US stocks were significantly lower early Monday after all three major indexes posted their worst week in three months.
The S&P 500, the Dow Jones Industrial Average and the tech-heavy Nasdaq were each down about 0.6% at the start of the trading session.
In the bond market, the benchmark 10-year US Treasury rose to 3.49%, its highest level since 2011, while the 2-year Treasury bills surpassed a 15-year high of 3.9%.
Investors are gearing up for the two-day Federal Reserve meeting on September 20-21. The Federal Reserve is expected to deliver a third straight hike of 75 basis points after talks conclude at 2pm on Wednesday
Higher-than-expected inflation data last week prompted a sell-off in US stock markets after renewed fears that the Fed would step up the scale of its monetary tightening effort and plunge the economy into recession. The benchmark S&P 500 fell 4.7% this week, the Dow Jones Industrial Average fell 4.1% and the tech-heavy Nasdaq Composite fell 5.5%.
A pre-profit warning from shipping giant FedEx (FDX) on Friday also exacerbated growth concerns after the company said a global recession may be underway and withdrew its full-year forecast on macroeconomic trends that “have deteriorated significantly.”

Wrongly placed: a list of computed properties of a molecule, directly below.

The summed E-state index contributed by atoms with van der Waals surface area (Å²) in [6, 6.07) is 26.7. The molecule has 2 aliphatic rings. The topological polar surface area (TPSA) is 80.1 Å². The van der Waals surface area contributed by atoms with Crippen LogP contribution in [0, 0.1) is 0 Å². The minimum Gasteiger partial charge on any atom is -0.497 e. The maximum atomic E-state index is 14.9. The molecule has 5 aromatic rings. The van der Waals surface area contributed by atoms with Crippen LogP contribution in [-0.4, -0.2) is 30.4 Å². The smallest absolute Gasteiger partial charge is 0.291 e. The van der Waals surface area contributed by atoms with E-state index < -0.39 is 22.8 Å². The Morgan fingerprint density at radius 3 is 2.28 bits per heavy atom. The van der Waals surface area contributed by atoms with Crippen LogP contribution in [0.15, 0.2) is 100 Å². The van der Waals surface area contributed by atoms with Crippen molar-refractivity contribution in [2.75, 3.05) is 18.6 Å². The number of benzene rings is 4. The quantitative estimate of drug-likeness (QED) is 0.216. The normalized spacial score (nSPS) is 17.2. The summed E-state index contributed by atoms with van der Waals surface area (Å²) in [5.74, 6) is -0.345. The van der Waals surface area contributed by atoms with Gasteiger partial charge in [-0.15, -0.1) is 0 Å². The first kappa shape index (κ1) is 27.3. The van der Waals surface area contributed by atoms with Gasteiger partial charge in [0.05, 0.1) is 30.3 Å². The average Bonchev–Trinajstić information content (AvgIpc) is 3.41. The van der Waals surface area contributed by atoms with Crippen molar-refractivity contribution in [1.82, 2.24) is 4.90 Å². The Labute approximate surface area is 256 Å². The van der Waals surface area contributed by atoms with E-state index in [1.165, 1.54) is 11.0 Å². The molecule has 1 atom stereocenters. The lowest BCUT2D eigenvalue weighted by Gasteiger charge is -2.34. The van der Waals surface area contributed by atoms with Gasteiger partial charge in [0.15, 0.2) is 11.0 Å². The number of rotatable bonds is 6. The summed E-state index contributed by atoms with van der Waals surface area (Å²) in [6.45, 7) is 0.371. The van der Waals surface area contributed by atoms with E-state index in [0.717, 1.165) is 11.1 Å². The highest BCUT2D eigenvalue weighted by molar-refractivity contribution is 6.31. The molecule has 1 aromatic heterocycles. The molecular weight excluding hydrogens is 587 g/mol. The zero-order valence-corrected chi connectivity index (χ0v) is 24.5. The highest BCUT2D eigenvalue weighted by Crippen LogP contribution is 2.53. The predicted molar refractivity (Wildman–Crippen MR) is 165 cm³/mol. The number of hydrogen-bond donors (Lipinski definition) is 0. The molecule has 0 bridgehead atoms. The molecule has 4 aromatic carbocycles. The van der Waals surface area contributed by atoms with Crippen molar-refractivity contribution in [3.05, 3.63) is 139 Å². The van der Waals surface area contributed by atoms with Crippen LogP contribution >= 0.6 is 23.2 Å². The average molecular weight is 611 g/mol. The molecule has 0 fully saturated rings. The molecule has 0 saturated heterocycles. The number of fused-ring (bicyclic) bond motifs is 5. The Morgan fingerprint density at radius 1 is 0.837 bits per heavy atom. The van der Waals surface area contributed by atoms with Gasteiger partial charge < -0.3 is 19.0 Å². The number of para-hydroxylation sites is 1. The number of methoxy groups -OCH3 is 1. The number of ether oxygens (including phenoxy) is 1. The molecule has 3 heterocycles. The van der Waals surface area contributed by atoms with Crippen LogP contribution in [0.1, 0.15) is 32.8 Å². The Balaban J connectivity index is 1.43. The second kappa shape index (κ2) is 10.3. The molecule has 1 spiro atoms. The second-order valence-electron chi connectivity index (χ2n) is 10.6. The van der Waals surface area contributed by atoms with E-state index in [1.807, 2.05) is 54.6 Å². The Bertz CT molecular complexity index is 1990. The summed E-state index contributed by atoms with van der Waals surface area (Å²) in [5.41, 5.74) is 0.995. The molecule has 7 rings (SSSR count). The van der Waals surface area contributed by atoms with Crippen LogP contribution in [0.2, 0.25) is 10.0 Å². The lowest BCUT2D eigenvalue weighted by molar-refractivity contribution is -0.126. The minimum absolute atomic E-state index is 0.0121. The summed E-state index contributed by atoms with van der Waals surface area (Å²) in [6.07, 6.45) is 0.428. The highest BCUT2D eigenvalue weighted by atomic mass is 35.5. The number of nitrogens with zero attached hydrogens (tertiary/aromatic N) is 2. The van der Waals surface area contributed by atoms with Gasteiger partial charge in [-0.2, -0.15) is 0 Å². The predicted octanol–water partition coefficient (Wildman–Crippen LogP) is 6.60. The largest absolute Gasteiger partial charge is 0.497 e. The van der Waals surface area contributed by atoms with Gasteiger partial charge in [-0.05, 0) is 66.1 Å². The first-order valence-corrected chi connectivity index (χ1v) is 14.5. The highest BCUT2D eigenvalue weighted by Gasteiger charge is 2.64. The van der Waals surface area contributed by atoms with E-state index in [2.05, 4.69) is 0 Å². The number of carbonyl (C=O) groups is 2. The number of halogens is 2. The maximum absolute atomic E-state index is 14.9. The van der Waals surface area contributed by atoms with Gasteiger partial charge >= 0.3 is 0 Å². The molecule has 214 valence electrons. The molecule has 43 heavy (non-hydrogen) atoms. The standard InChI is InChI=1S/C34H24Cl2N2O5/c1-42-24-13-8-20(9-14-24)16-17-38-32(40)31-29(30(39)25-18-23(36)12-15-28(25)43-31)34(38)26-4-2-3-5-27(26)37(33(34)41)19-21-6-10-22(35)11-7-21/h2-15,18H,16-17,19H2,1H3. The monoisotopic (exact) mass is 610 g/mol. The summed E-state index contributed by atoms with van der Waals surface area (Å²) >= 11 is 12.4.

Of the S&P 500 companies that held earnings calls from June 15 through September 8, 240 cited the term “recession” — the highest number to cite the term since at least 2010, and well above the 5-year moving average of 52, according to data from FactSet research.
As investors race into earnings season, Wall Street strategists are sounding the alarm on earnings expectations, with macroeconomic headwinds, including inflation and interest rate pressures, increasingly showing signs that corporate margins are being squeezed.
Bank of America’s Michael Hartnett warned in a recent note that earnings cuts will be the catalyst for a deeper sell-off, and sees the S&P 500 tumbling towards 3,600 – and even 3,000 in a bear case. At the close on Friday, the index was at 3873.33.
As Fed worries kept investors in a risk-off mood, sentiment was felt in cryptocurrency markets as well. Bitcoin (BTC-USD) fell below $19,000 and Ethereum (ETH-USD) slipped near $1,300 after its much-anticipated “merger” last week.
Alexandra Semenova is a reporter for Yahoo Finance. Follow her on Twitter @alexandraandnyc
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